1. Computers
  2. Display Drivers
  3. Graphics Cards
  4. Memory
  5. Motherboards
  6. Processors
  7. Software
  8. Storage
  9. Operating Systems


Facebook RSS Twitter Twitter Google Plus


Phoronix Test Suite

OpenBenchmarking.org

What's Missing From The Mesa Drivers

Mesa

Published on 28 October 2011 12:40 PM EDT
Written by Michael Larabel in Mesa
8 Comments

Yesterday I wrote about the state of OpenGL 3.0 support in Mesa, but here's also some of the other missing items from the open-source graphics drivers.

Yesterday's article concerning OpenGL 3.0 support in Mesa looked at Intel's plans to have OpenGL 3.0 / GLSL 1.30 support in Mesa before the end of the calendar year. There's just two months left and it looks like it will be a close call whether the necessary OpenGL extensions and GL Shading Language support will land around the start of the new year, which would mean Mesa 7.12 would be released as Mesa 8.0.

The progress of OpenGL 3.0 support in Mesa can be tracked via the GL3 documentation in the Mesa tree or in much greater detail (along with specific time estimates) via this FreeDesktop.org Wiki page. There's still a fair amount of work left to accomplish before OpenGL 3.0 support is officially done and the developers can then focus upon the OpenGL 3.1/3.2/3.3 and 4.0/4.1 support, but it will be many months (not likely before 2013) that this open-source 3D library catches up to the latest Khronos specification -- unless a miracle were to happen.

For those curious about some of these longer-term goals with regards to missing functionality from these more recent versions of OpenGL, there is another Wiki page worth pointing out. The DRI missing functionality page describes in some details where the Mesa/DRI support is currently lagging behind. It's not in as much detail as Intel's Wiki work queue page for GL3, but it's better than the "GL3.txt" documentation in the Mesa tree.

For items since implemented, the various OpenGL extensions or other features show the GL version it's apart of and the Mesa version where the support was introduced. It shows the Mesa support level for core Mesa, the i965 driver, and for the R600 Gallium3D driver. There's also additional notes on some drivers. The items are broken down into features pertaining to texture formats, draw-call, render-target, shading language, GLX / EGL, and miscellaneous features.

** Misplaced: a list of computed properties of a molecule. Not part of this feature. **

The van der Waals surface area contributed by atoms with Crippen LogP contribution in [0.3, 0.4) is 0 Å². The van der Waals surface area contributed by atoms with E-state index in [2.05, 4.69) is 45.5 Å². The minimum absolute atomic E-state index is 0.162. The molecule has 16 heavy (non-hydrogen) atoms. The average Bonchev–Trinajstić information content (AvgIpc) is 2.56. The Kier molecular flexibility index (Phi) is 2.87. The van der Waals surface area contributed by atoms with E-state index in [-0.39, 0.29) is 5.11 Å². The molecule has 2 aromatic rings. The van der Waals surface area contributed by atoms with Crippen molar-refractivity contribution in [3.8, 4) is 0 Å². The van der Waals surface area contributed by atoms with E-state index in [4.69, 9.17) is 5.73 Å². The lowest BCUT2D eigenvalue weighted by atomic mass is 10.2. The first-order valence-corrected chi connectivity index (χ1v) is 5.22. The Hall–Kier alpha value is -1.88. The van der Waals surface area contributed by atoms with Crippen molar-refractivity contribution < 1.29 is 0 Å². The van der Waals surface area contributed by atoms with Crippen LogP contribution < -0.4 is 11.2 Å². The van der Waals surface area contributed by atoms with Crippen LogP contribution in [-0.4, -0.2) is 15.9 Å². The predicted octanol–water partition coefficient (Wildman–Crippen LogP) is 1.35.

This isn't a new page to the Wiki, but it's still actively maintained and worth mentioning since I don't believe I've explicitly mentioned it before in a Phoronix news post for those interested in the open-source 3D support state of drivers (just getting some articles in order while en route to Florida for the Ubuntu Developer Summit).

Outside of OpenGL-related functionality, for those wanting to see the state of other features in the open-source Linux graphics drivers, below are some other references. However, if you're a frequent participant to the Phoronix Forums discussions and stay up to date on the Phoronix articles, there isn't much new information.

Radeon Program: The Radeon graphics support driver for specific games/applications.
Radeon Feature: A feature matrix for the Radeon graphics driver that's classified by the ATI/AMD Radeon hardware family/generation.
Nouveau Feature Matrix: A feature matrix for the Nouveau driver for the supported NVIDIA GeForce/Quadro graphics cards.

About The Author
Michael Larabel is the principal author of Phoronix.com and founded the web-site in 2004 with a focus on enriching the Linux hardware experience and being the largest web-site devoted to Linux hardware reviews, particularly for products relevant to Linux gamers and enthusiasts but also commonly reviewing servers/workstations and embedded Linux devices. Michael has written more than 10,000 articles covering the state of Linux hardware support, Linux performance, graphics hardware drivers, and other topics. Michael is also the lead developer of the Phoronix Test Suite, Phoromatic, and OpenBenchmarking.org automated testing software. He can be followed via and or contacted via .
Latest Articles & Reviews
  1. Intel Broadwell: GCC 4.9 vs. LLVM Clang 3.5 Compiler Benchmarks
  2. Ubuntu vs. Fedora Linux On Lenovo's X1 Carbon With Core i7 Broadwell
  3. Ubuntu 15.04 Is The Easy Path To Better Performance On Intel Broadwell
  4. NVIDIA's Latest Maxwell Line-Up Against AMD With Catalyst On Linux
  5. Preliminary Tests Of Intel Sandy Bridge & Ivy Bridge vs. Broadwell
  6. AMD FX-8320E Performance On Linux
Latest Linux News
  1. Calamares 1.0 Distribution-Independent Installer Framework Released
  2. Librem 15 Linux Laptop Set To Close At Around $400k USD
  3. Virtual GEM To Increase Mesa's Software Rasterizer Performance
  4. Open Lunchbox: Yet Another Open-Source Laptop Attempt
  5. Wayland/Weston 1.7 Release Candidate
  6. Bugzilla 5.0 Is Coming Soon With New Features
  7. Linux Benchmarking... Even Faster & A Very Interesting February
  8. Does VirtualBox VM Have Much A Future Left?
  9. HAMMER2 File-System Is Still Slowly Coming Together
  10. The Better Looking Window Decorations For GNOME 3.16
Most Viewed News This Week
  1. PlayStation 4 System Compiler Support Landing In LLVM
  2. Linux "GHOST" Vulnerability Hits Glibc Systems
  3. LibreOffice 4.4 Is Coming Soon With New Features
  4. Broadwell Linux Ultrabook Running MUCH Cooler Than Haswell
  5. LZHAM 1.0 Lossless Data Compression Codec Released
  6. Vivaldi: A New Chromium-Powered, Multi-Platform Browser
  7. Linux Users Upset By Chromium's Busted HiDPI Support
  8. LLVM Adds Options To Do Fuzz Testing